The paraventricular hypothalamus (PVH) regulates stress, feeding behaviors and other homeostatic processes, but whether PVH also drives defensive states remains unknown. Here we showed that photostimulation of PVH neurons in mice elicited escape jumping, a typical defensive behavior. We mapped PVH outputs that densely terminate in the ventral midbrain (vMB) area, and found that activation of the PVH→vMB circuit produced profound defensive behavioral changes, including escape jumping, hiding, hyperlocomotion, and learned aversion. Electrophysiological recordings showed excitatory postsynaptic input onto vMB neurons via PVH fiber activation, and in vivo studies demonstrated that glutamate transmission from PVH→vMB was required for the evoked behavioral responses. Photostimulation of PVH→vMB fibers induced cFos expression mainly in non-dopaminergic neurons. Using a dual optogenetic-chemogenetic strategy, we further revealed that escape jumping and hiding were partially contributed by the activation of midbrain glutamatergic neurons. Taken together, our work unveils a hypothalamic-vMB circuit that encodes defensive properties, which may be implicated in stress-induced defensive responses.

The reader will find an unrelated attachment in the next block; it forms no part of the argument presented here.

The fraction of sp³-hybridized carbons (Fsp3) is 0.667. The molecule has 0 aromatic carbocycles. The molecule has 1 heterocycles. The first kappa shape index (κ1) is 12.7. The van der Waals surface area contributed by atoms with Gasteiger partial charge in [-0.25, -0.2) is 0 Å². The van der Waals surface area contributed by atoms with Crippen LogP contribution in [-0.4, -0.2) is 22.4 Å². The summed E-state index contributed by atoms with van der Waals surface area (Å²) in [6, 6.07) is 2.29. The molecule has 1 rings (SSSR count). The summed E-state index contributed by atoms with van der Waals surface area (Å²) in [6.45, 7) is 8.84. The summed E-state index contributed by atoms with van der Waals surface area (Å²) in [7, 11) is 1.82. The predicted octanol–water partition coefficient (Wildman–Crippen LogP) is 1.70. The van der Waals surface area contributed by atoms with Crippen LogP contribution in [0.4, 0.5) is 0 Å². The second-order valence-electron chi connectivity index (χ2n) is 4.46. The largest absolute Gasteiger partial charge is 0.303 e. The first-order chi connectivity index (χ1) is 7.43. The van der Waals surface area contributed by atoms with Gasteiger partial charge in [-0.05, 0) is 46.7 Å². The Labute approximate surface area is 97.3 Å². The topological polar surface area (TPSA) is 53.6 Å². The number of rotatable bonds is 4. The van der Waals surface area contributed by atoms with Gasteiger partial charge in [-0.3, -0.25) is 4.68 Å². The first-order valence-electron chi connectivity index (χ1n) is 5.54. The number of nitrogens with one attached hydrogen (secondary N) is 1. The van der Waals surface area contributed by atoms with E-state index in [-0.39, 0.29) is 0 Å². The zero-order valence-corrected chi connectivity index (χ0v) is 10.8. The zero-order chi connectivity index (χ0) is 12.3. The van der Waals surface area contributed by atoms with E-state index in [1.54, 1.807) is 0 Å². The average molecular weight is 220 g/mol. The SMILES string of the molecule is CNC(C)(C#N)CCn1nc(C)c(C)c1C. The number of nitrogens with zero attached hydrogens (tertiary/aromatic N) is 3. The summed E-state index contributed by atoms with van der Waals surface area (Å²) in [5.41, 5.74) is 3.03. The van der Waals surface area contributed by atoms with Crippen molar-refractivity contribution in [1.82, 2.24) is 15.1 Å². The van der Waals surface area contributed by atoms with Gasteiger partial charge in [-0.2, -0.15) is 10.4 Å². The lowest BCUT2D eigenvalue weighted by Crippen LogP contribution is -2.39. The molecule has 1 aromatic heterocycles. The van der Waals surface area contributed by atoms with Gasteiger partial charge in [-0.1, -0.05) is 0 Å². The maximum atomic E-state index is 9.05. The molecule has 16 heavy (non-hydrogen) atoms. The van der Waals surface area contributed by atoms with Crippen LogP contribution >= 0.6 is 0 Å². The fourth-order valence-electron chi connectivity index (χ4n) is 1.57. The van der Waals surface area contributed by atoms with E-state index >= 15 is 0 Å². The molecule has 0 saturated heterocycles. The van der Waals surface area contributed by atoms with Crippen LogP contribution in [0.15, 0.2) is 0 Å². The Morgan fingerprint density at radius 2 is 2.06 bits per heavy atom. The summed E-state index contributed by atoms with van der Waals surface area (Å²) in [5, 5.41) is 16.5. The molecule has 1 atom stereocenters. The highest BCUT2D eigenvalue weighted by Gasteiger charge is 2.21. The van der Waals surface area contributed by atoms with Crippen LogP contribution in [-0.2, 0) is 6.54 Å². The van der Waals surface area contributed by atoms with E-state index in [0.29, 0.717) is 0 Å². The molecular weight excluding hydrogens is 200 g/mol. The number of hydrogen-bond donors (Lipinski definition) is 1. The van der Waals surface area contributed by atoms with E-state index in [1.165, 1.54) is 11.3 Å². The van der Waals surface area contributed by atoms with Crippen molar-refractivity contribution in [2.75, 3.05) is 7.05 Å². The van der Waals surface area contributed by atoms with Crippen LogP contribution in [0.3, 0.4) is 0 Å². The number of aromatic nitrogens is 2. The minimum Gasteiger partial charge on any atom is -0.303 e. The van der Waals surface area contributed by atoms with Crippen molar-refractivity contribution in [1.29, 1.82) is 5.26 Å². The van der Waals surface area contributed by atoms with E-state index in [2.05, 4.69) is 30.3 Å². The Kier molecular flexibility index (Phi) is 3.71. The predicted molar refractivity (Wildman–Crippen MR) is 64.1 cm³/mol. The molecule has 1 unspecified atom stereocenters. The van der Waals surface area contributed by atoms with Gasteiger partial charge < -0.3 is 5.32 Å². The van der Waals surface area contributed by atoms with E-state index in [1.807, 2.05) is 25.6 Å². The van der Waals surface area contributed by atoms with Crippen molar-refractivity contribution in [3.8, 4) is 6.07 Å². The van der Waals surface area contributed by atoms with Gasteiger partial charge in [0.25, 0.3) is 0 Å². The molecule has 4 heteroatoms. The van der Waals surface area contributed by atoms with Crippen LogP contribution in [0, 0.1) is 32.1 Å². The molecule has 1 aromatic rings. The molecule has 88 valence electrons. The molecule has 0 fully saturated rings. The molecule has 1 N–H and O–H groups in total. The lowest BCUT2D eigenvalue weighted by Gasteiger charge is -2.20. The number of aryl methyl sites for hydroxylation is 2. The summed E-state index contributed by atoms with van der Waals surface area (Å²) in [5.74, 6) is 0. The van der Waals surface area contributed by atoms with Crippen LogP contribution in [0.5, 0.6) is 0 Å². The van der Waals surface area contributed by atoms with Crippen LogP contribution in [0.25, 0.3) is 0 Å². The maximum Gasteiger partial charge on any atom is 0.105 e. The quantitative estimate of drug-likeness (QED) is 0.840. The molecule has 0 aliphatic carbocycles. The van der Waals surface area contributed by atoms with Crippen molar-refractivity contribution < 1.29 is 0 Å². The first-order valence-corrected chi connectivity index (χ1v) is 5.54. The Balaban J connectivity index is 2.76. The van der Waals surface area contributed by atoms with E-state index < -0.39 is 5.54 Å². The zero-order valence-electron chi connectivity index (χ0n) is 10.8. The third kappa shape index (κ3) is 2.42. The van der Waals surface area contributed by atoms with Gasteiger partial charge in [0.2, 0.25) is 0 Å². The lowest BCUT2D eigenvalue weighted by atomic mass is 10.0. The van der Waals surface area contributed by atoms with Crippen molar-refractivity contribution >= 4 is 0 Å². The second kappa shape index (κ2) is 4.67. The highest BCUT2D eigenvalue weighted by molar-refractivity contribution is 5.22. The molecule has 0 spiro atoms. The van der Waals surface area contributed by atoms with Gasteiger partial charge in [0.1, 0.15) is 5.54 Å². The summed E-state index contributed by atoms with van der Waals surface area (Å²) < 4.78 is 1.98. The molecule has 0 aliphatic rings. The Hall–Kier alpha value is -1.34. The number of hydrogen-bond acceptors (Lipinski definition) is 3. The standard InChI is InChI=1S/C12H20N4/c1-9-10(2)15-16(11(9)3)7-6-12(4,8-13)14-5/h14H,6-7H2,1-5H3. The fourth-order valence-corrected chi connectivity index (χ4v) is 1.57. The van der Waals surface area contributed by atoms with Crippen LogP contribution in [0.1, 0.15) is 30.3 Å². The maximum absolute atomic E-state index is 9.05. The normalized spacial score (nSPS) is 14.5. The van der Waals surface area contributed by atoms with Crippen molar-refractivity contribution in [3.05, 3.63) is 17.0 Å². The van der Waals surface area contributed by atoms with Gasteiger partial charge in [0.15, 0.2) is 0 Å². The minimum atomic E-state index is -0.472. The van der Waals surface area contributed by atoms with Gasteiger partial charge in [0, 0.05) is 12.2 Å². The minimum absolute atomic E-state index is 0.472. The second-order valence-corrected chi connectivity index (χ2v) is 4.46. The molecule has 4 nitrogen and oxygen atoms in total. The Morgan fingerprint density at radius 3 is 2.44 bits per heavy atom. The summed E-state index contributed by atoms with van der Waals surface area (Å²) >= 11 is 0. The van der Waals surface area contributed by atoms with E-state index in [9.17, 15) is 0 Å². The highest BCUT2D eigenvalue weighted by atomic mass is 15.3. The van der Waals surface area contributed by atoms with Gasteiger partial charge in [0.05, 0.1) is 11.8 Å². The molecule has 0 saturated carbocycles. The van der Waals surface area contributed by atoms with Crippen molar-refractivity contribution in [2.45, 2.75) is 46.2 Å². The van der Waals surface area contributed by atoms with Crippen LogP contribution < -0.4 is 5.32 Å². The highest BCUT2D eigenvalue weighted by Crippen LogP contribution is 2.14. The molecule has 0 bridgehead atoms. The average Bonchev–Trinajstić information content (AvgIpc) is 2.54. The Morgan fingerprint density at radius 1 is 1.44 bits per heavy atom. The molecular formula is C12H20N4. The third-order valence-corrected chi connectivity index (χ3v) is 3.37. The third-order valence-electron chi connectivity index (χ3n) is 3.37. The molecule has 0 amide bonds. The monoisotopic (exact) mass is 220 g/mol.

Keywords: PVH; feeding; glutamate; grooming; jumping; midbrain.
Copyright © 2019 Mangieri et al.